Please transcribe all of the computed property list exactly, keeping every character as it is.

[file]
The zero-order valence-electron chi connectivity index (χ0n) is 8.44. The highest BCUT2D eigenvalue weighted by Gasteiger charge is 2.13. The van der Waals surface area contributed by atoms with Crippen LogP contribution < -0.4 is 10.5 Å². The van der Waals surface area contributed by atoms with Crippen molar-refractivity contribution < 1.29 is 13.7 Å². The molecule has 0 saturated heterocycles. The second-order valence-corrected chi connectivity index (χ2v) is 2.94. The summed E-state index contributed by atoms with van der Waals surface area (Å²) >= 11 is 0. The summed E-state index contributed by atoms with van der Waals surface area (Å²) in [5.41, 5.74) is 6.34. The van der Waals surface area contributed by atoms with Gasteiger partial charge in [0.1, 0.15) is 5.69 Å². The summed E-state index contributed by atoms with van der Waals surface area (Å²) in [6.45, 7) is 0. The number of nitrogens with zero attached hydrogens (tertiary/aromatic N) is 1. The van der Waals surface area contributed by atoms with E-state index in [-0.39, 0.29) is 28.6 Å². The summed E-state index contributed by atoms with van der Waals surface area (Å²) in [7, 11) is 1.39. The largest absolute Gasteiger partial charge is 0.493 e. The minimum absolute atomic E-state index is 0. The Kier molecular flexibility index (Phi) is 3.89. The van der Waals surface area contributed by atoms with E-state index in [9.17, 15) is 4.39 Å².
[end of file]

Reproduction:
The zero-order valence-electron chi connectivity index (χ0n) is 8.44. The highest BCUT2D eigenvalue weighted by Gasteiger charge is 2.13. The van der Waals surface area contributed by atoms with Crippen LogP contribution < -0.4 is 10.5 Å². The van der Waals surface area contributed by atoms with Crippen molar-refractivity contribution < 1.29 is 13.7 Å². The molecule has 0 saturated heterocycles. The second-order valence-corrected chi connectivity index (χ2v) is 2.94. The summed E-state index contributed by atoms with van der Waals surface area (Å²) >= 11 is 0. The summed E-state index contributed by atoms with van der Waals surface area (Å²) in [5.41, 5.74) is 6.34. The van der Waals surface area contributed by atoms with Gasteiger partial charge in [0.1, 0.15) is 5.69 Å². The summed E-state index contributed by atoms with van der Waals surface area (Å²) in [6.45, 7) is 0. The number of nitrogens with zero attached hydrogens (tertiary/aromatic N) is 1. The van der Waals surface area contributed by atoms with E-state index in [-0.39, 0.29) is 28.6 Å². The summed E-state index contributed by atoms with van der Waals surface area (Å²) in [7, 11) is 1.39. The largest absolute Gasteiger partial charge is 0.493 e. The minimum absolute atomic E-state index is 0. The Kier molecular flexibility index (Phi) is 3.89. The van der Waals surface area contributed by atoms with E-state index in [9.17, 15) is 4.39 Å².